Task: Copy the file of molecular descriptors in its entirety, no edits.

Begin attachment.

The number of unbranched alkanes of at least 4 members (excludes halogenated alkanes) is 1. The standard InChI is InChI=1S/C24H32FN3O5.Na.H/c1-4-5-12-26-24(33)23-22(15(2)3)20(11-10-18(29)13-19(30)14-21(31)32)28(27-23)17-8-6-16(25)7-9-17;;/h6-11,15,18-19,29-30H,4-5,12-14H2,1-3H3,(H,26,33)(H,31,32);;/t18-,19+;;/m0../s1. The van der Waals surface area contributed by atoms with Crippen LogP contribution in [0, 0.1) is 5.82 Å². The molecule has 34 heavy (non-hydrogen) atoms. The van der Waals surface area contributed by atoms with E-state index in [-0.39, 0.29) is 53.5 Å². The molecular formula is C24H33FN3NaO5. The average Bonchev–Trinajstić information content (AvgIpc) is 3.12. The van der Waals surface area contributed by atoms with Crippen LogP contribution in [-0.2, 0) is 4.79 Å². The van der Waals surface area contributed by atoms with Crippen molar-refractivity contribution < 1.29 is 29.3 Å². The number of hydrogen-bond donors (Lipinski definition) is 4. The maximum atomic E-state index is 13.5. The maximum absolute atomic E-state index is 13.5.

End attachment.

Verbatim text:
The number of unbranched alkanes of at least 4 members (excludes halogenated alkanes) is 1. The standard InChI is InChI=1S/C24H32FN3O5.Na.H/c1-4-5-12-26-24(33)23-22(15(2)3)20(11-10-18(29)13-19(30)14-21(31)32)28(27-23)17-8-6-16(25)7-9-17;;/h6-11,15,18-19,29-30H,4-5,12-14H2,1-3H3,(H,26,33)(H,31,32);;/t18-,19+;;/m0../s1. The van der Waals surface area contributed by atoms with Crippen LogP contribution in [0, 0.1) is 5.82 Å². The molecule has 34 heavy (non-hydrogen) atoms. The van der Waals surface area contributed by atoms with E-state index in [-0.39, 0.29) is 53.5 Å². The molecular formula is C24H33FN3NaO5. The average Bonchev–Trinajstić information content (AvgIpc) is 3.12. The van der Waals surface area contributed by atoms with Crippen LogP contribution in [-0.2, 0) is 4.79 Å². The van der Waals surface area contributed by atoms with Crippen molar-refractivity contribution < 1.29 is 29.3 Å². The number of hydrogen-bond donors (Lipinski definition) is 4. The maximum atomic E-state index is 13.5. The maximum absolute atomic E-state index is 13.5.